Further expanding versatility of surface-enhanced Raman spectroscopy: from non-traditional SERS-active to SERS-inactive substrates and single shell-isolated nanoparticle
After surface-enhanced Raman spectroscopy (SERS) was initiated over four decades ago, its practical application seems to be far behind the fundamental research that has made tremendous progress. SERS as a highly sensitive technique has not been widely adopted by the materials science and surface science communities or in the market of analytical instruments. In this discussion, we first classify the previous approaches along this direction over the past four decades and divide them into three strategies. Based on our recent theoretical and experimental approaches, we discuss in more detail the third strategy related to shell-isolated nanostructures. It can significantly expand the SERS study on nontraditional SERS-active (i.e. weakly SERS-active) materials (e.g. Pt, Ni, Fe, etc.) and even SERS-inactive materials (e.g. Si and Al2O3). We then focus on a single shell-isolated nanoparticle and how to controllably locate the strong electromagnetic field just at the probe surface of various materials. The use of side illumination at a high incident angle and/or nanocubes can further enhance the Raman signal by one to two orders of magnitude, which could be helpful for quantitative studies for surface science, heterogeneous catalysis, and soft matter science.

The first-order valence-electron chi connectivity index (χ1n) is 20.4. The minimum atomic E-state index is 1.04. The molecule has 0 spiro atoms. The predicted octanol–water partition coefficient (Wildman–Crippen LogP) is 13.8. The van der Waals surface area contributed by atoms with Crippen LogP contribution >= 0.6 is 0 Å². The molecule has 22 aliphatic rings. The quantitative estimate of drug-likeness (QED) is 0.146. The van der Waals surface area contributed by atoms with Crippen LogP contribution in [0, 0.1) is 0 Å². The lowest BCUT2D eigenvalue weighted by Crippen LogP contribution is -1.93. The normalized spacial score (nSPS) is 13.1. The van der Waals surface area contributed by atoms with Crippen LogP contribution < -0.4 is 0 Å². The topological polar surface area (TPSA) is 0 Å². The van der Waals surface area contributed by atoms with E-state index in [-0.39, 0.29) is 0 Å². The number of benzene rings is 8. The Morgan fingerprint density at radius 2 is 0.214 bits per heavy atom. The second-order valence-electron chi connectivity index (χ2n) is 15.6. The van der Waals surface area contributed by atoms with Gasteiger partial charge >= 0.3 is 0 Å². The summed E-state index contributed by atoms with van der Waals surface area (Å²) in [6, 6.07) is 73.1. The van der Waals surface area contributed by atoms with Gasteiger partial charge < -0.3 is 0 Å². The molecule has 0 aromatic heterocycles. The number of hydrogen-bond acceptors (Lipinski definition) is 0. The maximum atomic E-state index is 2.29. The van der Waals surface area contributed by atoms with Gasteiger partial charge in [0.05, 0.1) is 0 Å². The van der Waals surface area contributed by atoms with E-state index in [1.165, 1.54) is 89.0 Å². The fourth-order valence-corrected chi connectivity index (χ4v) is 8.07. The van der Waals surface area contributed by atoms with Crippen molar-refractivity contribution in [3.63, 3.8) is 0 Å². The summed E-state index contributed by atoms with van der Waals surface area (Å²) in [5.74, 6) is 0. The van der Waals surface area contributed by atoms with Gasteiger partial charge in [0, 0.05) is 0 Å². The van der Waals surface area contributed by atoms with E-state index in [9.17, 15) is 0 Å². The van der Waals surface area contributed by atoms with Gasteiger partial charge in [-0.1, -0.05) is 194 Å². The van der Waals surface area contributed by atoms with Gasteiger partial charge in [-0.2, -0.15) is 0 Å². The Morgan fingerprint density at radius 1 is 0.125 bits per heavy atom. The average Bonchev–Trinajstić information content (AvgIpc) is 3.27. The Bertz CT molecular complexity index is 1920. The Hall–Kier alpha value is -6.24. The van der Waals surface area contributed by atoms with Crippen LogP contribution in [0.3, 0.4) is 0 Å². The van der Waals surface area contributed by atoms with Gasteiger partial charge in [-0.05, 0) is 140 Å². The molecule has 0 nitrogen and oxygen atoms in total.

- This article is part of the themed collection: Surface Enhanced Raman Scattering - SERS